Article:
JJ Parker 0:03
Welcome, everybody. This is our lesson on personal focus. So Melissa, my first question is, what do we mean by personal focus when we're talking about the self or wellness journey?
Melissa Albers 0:15
Yeah, that's a great question. And it is a very simple but complex question, isn't it? The first thing I would encourage you to do is grab your roadmap because again, the roadmap is going to have a whole section on here for the personal focus the two areas on Ask yourself and authentic self. Really this, this part of the journey is about understanding how your thinking patterns interact with your emotions to create an outside action.
JJ Parker 0:44
Melissa Albers 0:46
did that make sense?
JJ Parker 0:48
No, I thought we're gonna go over a whole bunch more times.
Melissa Albers 0:51
Well, we do have we do have fabulous notes.
JJ Parker 0:54
Well, what I think was is really interesting about this idea is that I always A lot of the other things we talked about, like triggers and share and things like that, and even our feelings are a bit more apparent to us, right? And this, this particular piece is a little deeper, requires a little bit more thinking, and a little bit more time to just kind of get your brain around. So well, you know, even when you and I were preparing for this lesson today, we actually ourselves had to kind of go over and say, how are we going to explain? Right, this topic? Right, right, because there's a really critical part of self awareness. But it's, it's one that's a little bit harder to unpack. Yeah,
Melissa Albers 1:38
that's exactly right. When you talk about having personal focus, other ways of thinking about it are, I would say like this, about 98% of your day. You are interacting with your day with the people in it in a very rote, non Oh, Where state?
JJ Parker 2:01
Like you're saying, like, we're just kind of going through the motions? Yes, everything's kind of on autopilot. You know, you have habits,
Melissa Albers 2:07
we have certain habits, you know, we're in certain areas, and we act certain ways we're with certain people, and we act certain ways. So we have all these certain ways of being that are so commonplace to ourselves that we don't even actually notice.
JJ Parker 2:22
Yeah, well, one of the things that kind of makes the human brain kind of powerful is that we are actually able to like habituate fairly complicated things to a point where we don't really notice them happening, right?
Melissa Albers 2:39
Yes. Entering into this conversation. Actually, when I'm working with clients, a lot of the times what I'll do is I will use other people as an a simpler example on being able to understand focus. So if you will notice the roadmap, actually, let's talk through the difference with the authentic self versus the actor self again, as it relates to personal Focus. The thing I want to just remind all of us especially right at this time of the lesson is that the entire purpose for the self awareness journey is to simply understand how to feel good no matter what, how to be content within yourself and not be so strapped to the expectations of other people. And this is where it happens right in this section, okay? In the authentic self, really the words under personal focus, it talks about staying centered, it talks about being in harmony, everything that you think everything that you say, and everything that you do is working in alignment, right. And this is something that we've said over and over again. So I actually want to use a little bit of a different description, this time to help you really have it resonate and have you be able to observe yourself because as we've said in the past, it's way easier to observe other people than it is to observe ourselves. So when we talk about the personal focus of being really centered and content, a lot of people as adults will say I don't ever feel Like that,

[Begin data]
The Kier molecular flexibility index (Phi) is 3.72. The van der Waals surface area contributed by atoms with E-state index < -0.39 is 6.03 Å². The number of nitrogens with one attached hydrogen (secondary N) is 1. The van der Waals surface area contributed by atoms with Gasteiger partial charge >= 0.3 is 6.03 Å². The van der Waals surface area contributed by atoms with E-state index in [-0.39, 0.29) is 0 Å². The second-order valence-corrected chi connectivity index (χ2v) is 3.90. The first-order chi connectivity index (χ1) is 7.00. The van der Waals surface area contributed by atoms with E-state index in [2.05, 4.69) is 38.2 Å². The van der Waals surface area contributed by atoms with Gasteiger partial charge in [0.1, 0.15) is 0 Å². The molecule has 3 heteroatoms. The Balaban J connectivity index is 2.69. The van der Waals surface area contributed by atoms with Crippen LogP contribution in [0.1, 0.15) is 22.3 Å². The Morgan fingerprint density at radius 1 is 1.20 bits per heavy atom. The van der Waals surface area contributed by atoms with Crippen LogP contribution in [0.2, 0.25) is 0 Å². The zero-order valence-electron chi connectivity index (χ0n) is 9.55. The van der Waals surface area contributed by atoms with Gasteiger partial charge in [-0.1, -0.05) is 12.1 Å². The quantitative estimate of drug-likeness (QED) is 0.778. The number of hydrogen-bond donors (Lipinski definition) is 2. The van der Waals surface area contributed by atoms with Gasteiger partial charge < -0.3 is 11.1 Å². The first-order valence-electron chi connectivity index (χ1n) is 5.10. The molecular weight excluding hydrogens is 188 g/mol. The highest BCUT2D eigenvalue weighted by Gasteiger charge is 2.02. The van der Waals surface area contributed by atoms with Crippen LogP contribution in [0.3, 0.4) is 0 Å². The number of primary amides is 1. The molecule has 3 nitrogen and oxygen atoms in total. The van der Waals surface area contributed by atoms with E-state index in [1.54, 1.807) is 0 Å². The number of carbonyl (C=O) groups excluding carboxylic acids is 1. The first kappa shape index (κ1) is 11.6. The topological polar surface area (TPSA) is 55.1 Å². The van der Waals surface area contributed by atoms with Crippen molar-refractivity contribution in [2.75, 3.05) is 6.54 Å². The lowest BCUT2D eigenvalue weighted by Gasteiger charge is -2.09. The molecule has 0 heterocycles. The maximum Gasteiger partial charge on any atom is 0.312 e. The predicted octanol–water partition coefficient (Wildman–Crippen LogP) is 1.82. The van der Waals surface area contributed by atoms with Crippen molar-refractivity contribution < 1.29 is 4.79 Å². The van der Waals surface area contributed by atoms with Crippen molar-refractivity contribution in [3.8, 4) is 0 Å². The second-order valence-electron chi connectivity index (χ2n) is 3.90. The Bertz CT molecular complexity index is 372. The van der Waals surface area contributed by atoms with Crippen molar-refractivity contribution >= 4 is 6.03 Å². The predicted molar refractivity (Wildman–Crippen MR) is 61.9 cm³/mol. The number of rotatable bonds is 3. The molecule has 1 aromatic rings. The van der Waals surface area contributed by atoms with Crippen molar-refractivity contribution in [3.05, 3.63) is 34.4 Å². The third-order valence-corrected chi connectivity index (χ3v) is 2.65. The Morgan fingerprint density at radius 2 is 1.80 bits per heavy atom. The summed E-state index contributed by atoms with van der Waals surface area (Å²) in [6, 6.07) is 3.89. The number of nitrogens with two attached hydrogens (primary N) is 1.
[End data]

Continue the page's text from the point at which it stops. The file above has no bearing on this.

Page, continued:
JJ Parker 4:00
yeah, I don't even know what that doesn't they don't know what that means anymore. Right.
Melissa Albers 4:03
Right. And and and I always will go back to you do. And it's really easy to remember, think back to when you were a child. And I don't know about you, but I would spend a lot of time playing outside. And I could sit outside for the day and be absolutely content
JJ Parker 4:21
now and you'd have no concept of time. That day would fly by Yeah, just be very occupied with right what you're just seen and right and playing with
Melissa Albers 4:31
sitting on the grass and like, Oh, look, let's see if there's any ants in the grass or here's a piece of leaf off of a tree. I'm going to pull that leaf off and see if I can make it into something. Oh, here's a big blade of grass. I'm going to see if I can make it whistle. All of those things. Were us feeling very content.
JJ Parker 4:50
Yeah. And it sounds to me, like you're, you know, you're in the moment. You're not thinking about the past. You're not thinking about the future. You're not coming up with elaborate stories about any fly you feel in any particular way. You're just, you're just there. Yeah, right there. Yes.
Melissa Albers 5:06
Yes. And, and as we become adults, and we have all these responsibilities to be certain ways for for other people, and in and also for our jobs and for all these expectations, we suddenly seem to lose the capacity to remember what it is to be really content. And so what we do is we kick off into this certain pattern. And this is really the goal of today's lesson is to understand your own process or your own pattern for how you have something external happen to you, and then your emotional reaction inside. And then how your brain takes that reaction and goes, Oh, no, no, no, that's not an okay reaction. Don't do that. Don't act like that. Instead, you should act this way because you're supporting all of these other things outside of you, and then you're going to be okay. If you can do that. So this is really the goal of this lesson is to help you understand what your own patterns and processes are, as it relates to how you think, how you feel and how you act all in alignment together.